Then there is the back page ... a stunning sky blue piece of artwork, which takes in the titlepiece, and sets the mood for tomorrow's Premier League finale. Bold, and innovative. The story underneath is presumably to add a bit of balance ... but I might have been tempted to wipe out the whole of the back. It's certainly all a far cry from The Thunderer of yesteryear ... and hard to believe that it's only eight years ago that the crusty old broadsheet turned compact.
Thanks as ever to @suttonnick

Sunday, 6 May 2012

Don't give up Amanda

Some of you might be interested in an update on Amanda's search for the man of her dreams. I posted the story last weekend of how Amanda took out a front page advert in the Scunthorpe Telegraph trying to track down the man she met at the Huddersfield v Scunthorpe match. Sadly, it looks like Amanda is going to be unlucky in love. Despite her innovative spirit and understanding of the power of the press, the Telegraph reports that the mystery man has not yet come forward. Perhaps the page lead and re-running the advert for free will encourage the elusive fireman to make contact. Remarkably, I am quoted in the story. As Essex Chronicle editor Alan Geere observed, you know you've made it when you're a pull-quote in Scunny.

Friday, 4 May 2012

Suit happens ...

Wow. Here's a typographical peril I have never encountered before. What else can I say? Thanks to @SimonNRicketts for the tip, Imgur for the picture and @David_C_Lewis for the headline.

Go safe - farewell to our Nigerian friends

With the designers at the start of the course
Mike with designer Akila
Mike with the design team
Photography specialist Alun John
Mike at work
I said goodbye to nine Nigerian newspaper designers and editors today. They flew back to Abuja after two weeks at the Press Association offices in London where we have been helping them redesign the Trust titles. They had sessions with picture specialist Alun John, software training with Ti Majek and four intensive hands-on design days with Mike Brough. Their first week was seriously disturbed by news from back home that a bomb had gone off at neighbouring newspaper Thisday, and nine people were killed. It emerged later that Nigerian newspapers and their journalists are now targets of the sect Boko Haram. In a remarkable video, posted on YouTube after the attack, an anonymous man lists 11 newspapers and puts them in three risk categories. He says Thisday, in Category 1, was attacked for publishing 'inaccurate and biased information' about Boko Haram. The Daily Trust is in Category 3 and has been warned it will be targeted unless it stops publishing 'falsehood' about the sect. It certainly puts some of the issues we are facing in UK newspapers in perspective. Despite the worries about what was going on at home, the nine enjoyed their London stay, were great company and produced some exceptionally good pages. I wish them a safe return and look forward to the next time.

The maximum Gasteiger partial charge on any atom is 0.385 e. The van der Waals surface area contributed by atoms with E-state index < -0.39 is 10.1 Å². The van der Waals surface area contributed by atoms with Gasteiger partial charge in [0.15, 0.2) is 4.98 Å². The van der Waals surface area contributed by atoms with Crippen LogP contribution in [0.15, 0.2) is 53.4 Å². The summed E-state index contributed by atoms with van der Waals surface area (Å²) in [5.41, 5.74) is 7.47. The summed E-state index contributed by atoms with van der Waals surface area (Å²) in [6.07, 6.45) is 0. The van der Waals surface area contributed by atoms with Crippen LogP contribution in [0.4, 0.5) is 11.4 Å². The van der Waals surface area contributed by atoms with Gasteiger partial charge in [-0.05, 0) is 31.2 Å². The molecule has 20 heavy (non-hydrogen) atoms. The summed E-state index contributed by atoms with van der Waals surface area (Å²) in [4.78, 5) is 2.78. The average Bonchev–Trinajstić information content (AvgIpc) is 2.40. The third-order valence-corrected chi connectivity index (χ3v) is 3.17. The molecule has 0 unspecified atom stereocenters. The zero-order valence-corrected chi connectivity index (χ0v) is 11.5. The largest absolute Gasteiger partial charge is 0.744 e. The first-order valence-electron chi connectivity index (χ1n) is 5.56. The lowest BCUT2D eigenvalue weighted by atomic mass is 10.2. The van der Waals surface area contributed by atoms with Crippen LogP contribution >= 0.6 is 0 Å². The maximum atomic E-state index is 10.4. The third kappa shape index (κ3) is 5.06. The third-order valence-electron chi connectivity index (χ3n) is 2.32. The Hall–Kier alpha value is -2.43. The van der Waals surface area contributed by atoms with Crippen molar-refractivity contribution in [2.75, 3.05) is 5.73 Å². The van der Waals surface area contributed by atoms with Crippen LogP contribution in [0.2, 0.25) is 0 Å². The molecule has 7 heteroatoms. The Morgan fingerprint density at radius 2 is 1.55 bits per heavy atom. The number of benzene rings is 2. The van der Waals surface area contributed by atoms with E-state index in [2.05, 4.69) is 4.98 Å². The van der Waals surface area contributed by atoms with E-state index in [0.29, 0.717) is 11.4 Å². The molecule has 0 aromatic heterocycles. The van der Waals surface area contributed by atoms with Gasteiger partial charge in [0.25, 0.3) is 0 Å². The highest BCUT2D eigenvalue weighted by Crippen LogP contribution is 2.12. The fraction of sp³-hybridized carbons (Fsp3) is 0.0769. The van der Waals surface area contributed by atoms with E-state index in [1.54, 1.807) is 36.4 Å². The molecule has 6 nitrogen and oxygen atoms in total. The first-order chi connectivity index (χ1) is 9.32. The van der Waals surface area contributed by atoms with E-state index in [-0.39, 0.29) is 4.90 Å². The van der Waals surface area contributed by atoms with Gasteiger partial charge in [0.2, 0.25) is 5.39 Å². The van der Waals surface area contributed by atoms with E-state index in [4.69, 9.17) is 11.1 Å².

Thursday, 3 May 2012

Fancy learning to sub?

I am running an intro to subbing course in London for the Press Association next Tuesday and Wednesday. It should be a fun two days that look at the nitty gritty of what modern subs do. We will be doing some text-editing, rewriting, a bit of grammar if you need it, headline writing, use of pictures, captions and an intro to layout on InDesign. There are a few places left if anyone is interested. You can book a spot by emailing 
I am also running a two-day layout and design course on June 12 and 13. Might see you there.

Tuesday, 1 May 2012

Echo front page captures Quakers' plight

Here's a very strong front page from tomorrow's Northern Echo covering Darlington FC being forced to leave their stadium. It's been a sad day for the town. The paper's editor Peter Barron says the picture was taken months ago, although he hoped he would never have to use it. It's a great image that sums up the story and shows that Peter has lost none of the forward planning skills he had when he was my news-editor 20 years ago. Top notch.